Get Today in Masonic History into your Inbox. Sign up today for one of our email lists!

TODAY in Masonic History:

Facebook Twitter Google

Arthur Thomas Stewart is Born

Today in Masonic History Arthur Thomas Stewart is born in 1892.

Arthur Thomas Stewart was an American politician.

Stewart, who commonly went by “Tom”, was born on January 11th, 1892 in Dunlap Tennessee. He attended a private school called Pryor Institute before going on to Emory College, which is now Emory University, in Georgia. After graduating from Emory, Stewart returned to Tennessee and attended the Cumberland School of Law in Cumberland, Tennessee. He was admitted to the bar in 1913. After passing the bar he briefly moved to Alabama where he set up a law practice, before returning to Tennessee in 1915.

In 1923, Stewart was elected as the district attorney of the 18th Circuit. It was in that role that in 1925 that Stewart was the Chief Prosecutor in the Scopes Trial, more commonly referred to as the Scopes Monkey Trial. The trial revolved around the Butler Act which prevented public school teachers from teaching any material that denied the Biblical account of man’s origin. John T. Scopes, who was a substitute teacher in Tennessee, was the defendant in the case.

Stewart designed the prosecution's argument to preserve political control over the schools exclusively within the state legislature. This prevented the defense from turning the argument into a scientific one. In the end because of Stewart’s strategy for Prosecuting the case, the defense had no choice but to ask the jury to convict Scopes, so they could seek an appeal. The Tennessee Supreme Court did overturn the conviction, not on scientific grounds, on a legal technicality.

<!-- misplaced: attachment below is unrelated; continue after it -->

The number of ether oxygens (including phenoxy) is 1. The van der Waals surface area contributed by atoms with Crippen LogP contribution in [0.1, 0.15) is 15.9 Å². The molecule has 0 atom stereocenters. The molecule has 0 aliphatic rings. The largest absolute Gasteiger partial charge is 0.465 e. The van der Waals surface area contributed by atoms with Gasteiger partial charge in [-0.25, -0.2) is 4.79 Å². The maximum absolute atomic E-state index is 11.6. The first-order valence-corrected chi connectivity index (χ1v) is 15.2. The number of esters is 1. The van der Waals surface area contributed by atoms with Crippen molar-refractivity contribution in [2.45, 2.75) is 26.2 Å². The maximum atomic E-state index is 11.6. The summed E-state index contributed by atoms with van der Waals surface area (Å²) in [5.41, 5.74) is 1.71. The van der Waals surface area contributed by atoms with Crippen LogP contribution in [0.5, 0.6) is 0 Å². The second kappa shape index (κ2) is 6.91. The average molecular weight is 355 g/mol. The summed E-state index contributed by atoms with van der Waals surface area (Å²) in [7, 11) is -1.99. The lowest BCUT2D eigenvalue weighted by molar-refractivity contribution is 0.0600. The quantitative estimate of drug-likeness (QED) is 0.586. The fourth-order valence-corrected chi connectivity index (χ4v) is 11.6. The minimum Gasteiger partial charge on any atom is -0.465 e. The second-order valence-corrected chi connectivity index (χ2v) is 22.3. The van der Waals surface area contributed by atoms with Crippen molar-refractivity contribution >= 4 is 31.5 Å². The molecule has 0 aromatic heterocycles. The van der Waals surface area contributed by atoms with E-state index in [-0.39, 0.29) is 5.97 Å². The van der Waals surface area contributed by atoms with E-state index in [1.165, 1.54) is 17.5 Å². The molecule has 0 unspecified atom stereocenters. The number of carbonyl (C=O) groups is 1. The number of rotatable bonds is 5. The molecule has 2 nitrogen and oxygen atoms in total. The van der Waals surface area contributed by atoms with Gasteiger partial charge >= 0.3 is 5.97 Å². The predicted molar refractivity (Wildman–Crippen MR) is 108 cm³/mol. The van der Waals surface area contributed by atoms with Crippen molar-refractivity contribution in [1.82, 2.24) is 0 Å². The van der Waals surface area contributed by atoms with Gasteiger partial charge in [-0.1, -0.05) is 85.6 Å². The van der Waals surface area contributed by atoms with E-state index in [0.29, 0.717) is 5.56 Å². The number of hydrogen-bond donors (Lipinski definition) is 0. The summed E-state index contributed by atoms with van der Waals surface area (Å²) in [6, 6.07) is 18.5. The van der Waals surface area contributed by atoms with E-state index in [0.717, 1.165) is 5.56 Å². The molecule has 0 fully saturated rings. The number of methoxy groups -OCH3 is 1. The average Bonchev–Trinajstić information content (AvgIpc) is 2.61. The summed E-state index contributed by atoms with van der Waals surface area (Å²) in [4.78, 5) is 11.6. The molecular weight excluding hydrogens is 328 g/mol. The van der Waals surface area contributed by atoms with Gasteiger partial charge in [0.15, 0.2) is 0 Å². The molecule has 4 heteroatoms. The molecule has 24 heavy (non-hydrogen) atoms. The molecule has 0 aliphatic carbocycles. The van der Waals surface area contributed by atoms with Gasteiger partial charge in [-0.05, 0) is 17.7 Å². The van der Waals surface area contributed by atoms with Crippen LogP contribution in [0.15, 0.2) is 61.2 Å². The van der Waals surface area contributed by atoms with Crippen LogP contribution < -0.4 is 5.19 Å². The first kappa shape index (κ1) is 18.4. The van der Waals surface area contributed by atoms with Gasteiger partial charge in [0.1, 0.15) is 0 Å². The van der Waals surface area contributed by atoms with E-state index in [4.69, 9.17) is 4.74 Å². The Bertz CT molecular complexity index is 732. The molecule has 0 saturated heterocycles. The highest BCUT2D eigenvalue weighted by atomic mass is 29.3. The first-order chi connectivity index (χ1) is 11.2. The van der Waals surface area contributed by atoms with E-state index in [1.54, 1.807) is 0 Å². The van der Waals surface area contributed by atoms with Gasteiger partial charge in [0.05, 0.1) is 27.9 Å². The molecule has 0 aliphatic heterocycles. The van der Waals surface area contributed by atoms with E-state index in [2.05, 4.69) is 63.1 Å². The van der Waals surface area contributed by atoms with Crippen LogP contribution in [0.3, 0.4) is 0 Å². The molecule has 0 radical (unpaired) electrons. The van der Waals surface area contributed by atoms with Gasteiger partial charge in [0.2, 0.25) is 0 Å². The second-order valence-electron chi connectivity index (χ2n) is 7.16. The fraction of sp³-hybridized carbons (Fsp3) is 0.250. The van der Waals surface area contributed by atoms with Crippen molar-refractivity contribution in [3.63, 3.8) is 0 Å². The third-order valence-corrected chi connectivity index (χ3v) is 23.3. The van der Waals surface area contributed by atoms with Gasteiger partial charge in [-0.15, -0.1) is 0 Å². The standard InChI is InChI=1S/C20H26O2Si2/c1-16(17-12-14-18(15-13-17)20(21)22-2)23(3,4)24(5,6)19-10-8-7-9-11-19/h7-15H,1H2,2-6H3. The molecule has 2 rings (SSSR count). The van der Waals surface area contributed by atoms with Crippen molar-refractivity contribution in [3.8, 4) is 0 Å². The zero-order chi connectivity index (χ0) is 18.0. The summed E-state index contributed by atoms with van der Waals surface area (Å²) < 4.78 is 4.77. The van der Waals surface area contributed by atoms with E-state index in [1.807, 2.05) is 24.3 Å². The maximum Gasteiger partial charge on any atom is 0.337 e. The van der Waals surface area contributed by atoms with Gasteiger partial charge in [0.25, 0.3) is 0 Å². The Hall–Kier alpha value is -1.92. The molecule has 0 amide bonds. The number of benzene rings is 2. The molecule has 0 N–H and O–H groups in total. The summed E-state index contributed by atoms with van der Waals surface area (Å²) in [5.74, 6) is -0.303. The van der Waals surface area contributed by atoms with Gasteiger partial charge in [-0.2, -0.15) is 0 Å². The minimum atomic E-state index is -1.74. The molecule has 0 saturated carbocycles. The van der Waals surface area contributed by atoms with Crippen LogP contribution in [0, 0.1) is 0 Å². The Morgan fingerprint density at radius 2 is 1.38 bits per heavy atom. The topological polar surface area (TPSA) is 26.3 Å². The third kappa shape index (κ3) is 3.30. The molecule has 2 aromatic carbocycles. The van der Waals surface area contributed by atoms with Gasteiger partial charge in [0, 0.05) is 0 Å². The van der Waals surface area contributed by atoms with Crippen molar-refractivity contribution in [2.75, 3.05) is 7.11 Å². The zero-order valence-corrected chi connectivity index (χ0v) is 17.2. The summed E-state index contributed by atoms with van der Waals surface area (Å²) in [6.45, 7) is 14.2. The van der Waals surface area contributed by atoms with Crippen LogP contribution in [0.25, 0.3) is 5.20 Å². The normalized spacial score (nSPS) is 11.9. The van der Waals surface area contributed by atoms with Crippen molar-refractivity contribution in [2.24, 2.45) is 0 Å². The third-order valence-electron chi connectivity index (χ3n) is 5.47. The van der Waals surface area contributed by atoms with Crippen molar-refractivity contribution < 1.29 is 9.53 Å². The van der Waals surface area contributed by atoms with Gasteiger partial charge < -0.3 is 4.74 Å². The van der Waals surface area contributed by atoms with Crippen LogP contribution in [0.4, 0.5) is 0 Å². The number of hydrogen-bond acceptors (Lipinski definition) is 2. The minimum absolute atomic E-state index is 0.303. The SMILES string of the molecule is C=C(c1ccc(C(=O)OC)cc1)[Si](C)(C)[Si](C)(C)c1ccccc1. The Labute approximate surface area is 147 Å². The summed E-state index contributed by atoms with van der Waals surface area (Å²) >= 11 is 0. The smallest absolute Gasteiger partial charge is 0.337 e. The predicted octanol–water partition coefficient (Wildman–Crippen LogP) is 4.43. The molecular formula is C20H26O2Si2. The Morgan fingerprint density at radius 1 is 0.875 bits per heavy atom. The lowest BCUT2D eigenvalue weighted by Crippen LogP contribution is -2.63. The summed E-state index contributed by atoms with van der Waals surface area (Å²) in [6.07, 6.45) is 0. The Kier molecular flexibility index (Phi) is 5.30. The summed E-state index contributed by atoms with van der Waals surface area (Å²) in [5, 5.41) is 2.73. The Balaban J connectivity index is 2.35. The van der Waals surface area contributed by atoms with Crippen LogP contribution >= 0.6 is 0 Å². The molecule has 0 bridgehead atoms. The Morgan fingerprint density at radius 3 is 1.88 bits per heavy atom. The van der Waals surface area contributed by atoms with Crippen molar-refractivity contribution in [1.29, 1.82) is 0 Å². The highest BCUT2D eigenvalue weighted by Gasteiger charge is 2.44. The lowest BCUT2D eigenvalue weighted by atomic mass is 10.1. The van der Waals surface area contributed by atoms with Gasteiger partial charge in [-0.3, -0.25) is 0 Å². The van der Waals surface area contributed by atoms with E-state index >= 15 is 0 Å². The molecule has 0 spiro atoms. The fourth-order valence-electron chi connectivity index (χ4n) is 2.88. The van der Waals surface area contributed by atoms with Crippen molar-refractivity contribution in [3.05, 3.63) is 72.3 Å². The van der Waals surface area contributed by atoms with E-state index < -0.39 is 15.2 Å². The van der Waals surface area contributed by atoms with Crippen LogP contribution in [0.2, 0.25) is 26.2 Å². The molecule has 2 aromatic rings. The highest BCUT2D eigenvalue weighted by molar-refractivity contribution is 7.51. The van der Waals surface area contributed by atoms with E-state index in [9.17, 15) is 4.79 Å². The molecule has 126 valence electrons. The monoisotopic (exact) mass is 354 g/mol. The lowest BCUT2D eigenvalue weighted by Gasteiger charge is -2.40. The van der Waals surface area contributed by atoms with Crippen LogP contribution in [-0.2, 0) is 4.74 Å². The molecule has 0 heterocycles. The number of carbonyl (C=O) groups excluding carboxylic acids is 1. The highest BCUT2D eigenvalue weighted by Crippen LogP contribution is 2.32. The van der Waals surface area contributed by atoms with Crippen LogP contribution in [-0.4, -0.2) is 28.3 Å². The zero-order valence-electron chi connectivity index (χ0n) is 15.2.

In 1938, Stewart entered a special election for the United States Senate when the sitting Senator passed away in office. Stewart was able to defeat George L. Berry, who had been appointed by the Governor of Tennessee to fill the office until a special election could be held. When Stewart won the election in November of 1938, he could have been seated immediately, instead he waited until January 1939 when his term as a District Attorney expired.

Stewart was typical of the Southern Democrats of the time. The one exception was that he was a pro-Roosevelt New Deal Democrat. By defeating his Democratic opponent, Berry, Stewart was the only Senator to win a primary and defeat an incumbent Senator who Roosevelt had targeted during the mid-term election “purge” as it came to be known.

After winning reelection in 1942, Stewart introduced a bill that would revoke citizenship for American-born citizens of Japanese descent. This came just after the beginning of Japanese interment.

In 1948, Stewart failed to win reelection. After leaving the Senate he returned to private practice.

Stewart passed away October 10th, 1972.

Stewart was raised in Winchester Lodge No. 158 in Winchester, Tennessee.